Uwe Böhnhardt

Expert: Neo-Nazi terror gang had more members

Hajo Funke, a political scientist at Berlin's Free University, has been advising the parliamentary committees currently investigating the police's failure to track down the NSU, which up until now has been reported as having three members: Uwe Mundlos and Uwe Böhnhardt, both dead, and Beate Zschäpe, currently in custody. He said the evidence that more people were actively involved in terrorist activity was overwhelming, and he named the murder of policewoman Michèle Kiesewetter in 2007 as one example.

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Probe into neo-Nazi murders hits more snags

Missing files, ignored clues, dubious police informants - German police have a lot to answer for over the NSU murders. An investigation committee is trying to shed light on the scandal, but time is running short.

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The Clandestine Life of the Neo-Nazi Terror Cell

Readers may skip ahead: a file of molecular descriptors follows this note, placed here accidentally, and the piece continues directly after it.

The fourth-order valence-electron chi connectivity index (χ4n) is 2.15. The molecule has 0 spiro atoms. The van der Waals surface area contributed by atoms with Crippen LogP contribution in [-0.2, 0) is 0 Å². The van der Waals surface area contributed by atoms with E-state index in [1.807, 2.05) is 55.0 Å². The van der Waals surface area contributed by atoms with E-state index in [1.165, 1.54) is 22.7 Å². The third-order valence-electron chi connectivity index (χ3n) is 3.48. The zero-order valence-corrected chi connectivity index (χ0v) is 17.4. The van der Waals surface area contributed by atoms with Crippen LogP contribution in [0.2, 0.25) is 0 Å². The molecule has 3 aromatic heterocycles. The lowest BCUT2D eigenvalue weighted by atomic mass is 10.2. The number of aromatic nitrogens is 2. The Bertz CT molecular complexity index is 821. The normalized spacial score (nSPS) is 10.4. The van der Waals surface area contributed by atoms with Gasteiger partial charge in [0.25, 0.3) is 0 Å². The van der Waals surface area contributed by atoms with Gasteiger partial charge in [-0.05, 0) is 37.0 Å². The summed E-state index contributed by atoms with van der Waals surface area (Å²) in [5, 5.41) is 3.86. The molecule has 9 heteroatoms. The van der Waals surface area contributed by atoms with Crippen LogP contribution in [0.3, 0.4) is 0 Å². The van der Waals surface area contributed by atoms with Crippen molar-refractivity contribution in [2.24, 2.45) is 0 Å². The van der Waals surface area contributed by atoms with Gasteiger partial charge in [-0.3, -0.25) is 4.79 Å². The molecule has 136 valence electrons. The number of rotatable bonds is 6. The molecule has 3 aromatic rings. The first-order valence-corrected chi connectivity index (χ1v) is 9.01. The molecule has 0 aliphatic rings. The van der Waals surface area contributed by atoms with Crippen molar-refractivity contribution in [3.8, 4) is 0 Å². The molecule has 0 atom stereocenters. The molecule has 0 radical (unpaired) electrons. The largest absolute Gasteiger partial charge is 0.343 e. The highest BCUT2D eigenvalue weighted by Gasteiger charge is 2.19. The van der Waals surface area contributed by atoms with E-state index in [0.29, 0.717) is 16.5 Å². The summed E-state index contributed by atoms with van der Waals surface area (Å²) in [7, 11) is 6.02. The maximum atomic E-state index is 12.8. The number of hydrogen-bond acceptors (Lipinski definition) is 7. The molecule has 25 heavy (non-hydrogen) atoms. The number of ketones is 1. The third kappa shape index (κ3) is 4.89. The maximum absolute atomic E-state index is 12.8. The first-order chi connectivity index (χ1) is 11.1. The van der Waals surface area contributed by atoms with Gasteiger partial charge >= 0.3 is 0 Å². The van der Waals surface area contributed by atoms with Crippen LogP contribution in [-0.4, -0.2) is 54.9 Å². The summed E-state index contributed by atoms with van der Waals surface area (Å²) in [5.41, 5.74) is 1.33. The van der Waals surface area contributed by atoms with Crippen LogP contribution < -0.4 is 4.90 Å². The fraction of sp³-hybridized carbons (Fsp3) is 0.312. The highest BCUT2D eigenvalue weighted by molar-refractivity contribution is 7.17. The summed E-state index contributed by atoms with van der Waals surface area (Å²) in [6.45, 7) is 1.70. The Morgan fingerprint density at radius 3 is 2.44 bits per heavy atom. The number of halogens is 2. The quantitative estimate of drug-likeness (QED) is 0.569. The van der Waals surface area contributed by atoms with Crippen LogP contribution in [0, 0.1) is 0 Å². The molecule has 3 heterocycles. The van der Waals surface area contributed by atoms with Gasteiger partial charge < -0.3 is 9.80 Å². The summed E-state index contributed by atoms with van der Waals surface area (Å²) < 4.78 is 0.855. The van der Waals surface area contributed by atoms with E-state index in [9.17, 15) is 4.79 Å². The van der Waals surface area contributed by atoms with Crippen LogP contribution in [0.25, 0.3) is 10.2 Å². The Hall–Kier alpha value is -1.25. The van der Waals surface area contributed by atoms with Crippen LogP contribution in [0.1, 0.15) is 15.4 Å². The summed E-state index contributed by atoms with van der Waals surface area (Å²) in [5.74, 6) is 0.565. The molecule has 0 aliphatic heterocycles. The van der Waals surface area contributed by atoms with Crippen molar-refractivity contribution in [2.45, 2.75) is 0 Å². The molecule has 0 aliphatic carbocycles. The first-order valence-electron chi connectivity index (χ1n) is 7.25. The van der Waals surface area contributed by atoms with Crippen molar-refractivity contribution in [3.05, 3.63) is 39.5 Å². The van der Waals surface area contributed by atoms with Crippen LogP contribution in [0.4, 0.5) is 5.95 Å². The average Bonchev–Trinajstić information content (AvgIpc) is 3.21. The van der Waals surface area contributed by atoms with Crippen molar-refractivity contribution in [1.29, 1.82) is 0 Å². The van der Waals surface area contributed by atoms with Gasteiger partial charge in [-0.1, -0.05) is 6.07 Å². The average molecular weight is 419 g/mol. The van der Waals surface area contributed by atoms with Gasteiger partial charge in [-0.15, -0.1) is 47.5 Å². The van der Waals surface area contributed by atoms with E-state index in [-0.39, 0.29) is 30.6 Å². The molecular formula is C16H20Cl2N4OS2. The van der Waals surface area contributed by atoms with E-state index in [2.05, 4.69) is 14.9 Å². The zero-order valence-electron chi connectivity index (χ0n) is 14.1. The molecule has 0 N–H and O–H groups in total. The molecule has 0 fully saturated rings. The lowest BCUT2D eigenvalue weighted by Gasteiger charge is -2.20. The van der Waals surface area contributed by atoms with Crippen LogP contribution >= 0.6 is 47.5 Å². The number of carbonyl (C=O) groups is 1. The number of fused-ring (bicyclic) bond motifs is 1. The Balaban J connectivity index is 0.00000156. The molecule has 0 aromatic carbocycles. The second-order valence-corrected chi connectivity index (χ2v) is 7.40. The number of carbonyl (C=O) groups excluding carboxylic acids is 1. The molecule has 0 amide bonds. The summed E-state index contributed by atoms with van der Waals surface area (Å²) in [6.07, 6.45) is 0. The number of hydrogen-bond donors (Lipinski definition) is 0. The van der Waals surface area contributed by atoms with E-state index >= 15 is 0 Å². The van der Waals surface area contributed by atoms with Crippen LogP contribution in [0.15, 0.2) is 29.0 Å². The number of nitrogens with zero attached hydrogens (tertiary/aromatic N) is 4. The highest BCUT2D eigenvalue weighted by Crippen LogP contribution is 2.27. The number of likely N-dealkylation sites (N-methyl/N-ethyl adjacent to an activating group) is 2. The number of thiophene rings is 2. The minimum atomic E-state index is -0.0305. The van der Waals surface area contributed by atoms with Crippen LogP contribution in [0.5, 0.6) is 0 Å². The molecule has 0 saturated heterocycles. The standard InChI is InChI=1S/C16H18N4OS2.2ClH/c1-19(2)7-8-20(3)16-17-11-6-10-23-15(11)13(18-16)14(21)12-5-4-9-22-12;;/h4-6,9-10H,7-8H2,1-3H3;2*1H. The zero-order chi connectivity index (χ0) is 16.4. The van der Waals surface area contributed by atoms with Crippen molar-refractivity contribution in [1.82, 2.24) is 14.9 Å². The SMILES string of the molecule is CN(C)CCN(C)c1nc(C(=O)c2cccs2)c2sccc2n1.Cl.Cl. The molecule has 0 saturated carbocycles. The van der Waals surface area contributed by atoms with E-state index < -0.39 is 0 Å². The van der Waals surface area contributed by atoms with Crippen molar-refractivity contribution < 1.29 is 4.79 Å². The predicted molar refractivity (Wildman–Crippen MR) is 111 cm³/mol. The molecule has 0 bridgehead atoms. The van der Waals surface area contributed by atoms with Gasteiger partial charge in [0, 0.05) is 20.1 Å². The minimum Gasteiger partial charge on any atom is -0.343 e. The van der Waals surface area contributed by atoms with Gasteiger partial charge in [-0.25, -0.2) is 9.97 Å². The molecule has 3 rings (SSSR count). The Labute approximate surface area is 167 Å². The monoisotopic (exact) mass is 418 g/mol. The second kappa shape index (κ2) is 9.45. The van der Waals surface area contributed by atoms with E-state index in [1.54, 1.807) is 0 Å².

On May 19, 2011, Holger G.'s past caught up with him. Three old acquaintances stood in front of his home, a clinker-brick and gable-roofed house in the small town of Lauenau in Lower Saxony. They were Uwe Böhnhardt, Uwe Mundlos and Beate Zschäpe, a trio of neo-Nazis now known as the Zwickau cell, who are believed to have murdered at least 10 people between 2000 and 2007. They had simply turned up out of the blue, and needed G.'s help once again.

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